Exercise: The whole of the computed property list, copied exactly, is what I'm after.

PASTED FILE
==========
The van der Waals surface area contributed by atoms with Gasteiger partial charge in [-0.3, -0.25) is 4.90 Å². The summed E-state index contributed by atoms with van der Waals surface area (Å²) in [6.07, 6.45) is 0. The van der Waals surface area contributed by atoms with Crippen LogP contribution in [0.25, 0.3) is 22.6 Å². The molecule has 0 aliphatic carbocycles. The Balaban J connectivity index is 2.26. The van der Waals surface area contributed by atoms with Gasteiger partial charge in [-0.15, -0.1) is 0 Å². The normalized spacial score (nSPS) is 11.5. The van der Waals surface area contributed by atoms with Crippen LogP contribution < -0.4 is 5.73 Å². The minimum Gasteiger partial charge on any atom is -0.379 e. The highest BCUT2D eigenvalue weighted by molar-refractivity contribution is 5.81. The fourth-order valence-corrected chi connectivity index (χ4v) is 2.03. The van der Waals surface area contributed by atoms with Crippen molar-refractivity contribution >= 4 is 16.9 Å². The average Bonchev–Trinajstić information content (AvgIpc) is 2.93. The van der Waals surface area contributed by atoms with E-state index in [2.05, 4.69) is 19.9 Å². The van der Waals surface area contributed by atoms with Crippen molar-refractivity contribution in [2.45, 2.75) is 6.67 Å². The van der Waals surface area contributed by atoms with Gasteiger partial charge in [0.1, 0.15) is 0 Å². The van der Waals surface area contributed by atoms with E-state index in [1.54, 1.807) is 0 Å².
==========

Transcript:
The van der Waals surface area contributed by atoms with Gasteiger partial charge in [-0.3, -0.25) is 4.90 Å². The summed E-state index contributed by atoms with van der Waals surface area (Å²) in [6.07, 6.45) is 0. The van der Waals surface area contributed by atoms with Crippen LogP contribution in [0.25, 0.3) is 22.6 Å². The molecule has 0 aliphatic carbocycles. The Balaban J connectivity index is 2.26. The van der Waals surface area contributed by atoms with Gasteiger partial charge in [-0.15, -0.1) is 0 Å². The normalized spacial score (nSPS) is 11.5. The van der Waals surface area contributed by atoms with Crippen LogP contribution < -0.4 is 5.73 Å². The minimum Gasteiger partial charge on any atom is -0.379 e. The highest BCUT2D eigenvalue weighted by molar-refractivity contribution is 5.81. The fourth-order valence-corrected chi connectivity index (χ4v) is 2.03. The van der Waals surface area contributed by atoms with Crippen molar-refractivity contribution >= 4 is 16.9 Å². The average Bonchev–Trinajstić information content (AvgIpc) is 2.93. The van der Waals surface area contributed by atoms with E-state index in [2.05, 4.69) is 19.9 Å². The van der Waals surface area contributed by atoms with Crippen molar-refractivity contribution in [2.45, 2.75) is 6.67 Å². The van der Waals surface area contributed by atoms with Gasteiger partial charge in [0.1, 0.15) is 0 Å². The van der Waals surface area contributed by atoms with E-state index in [1.54, 1.807) is 0 Å².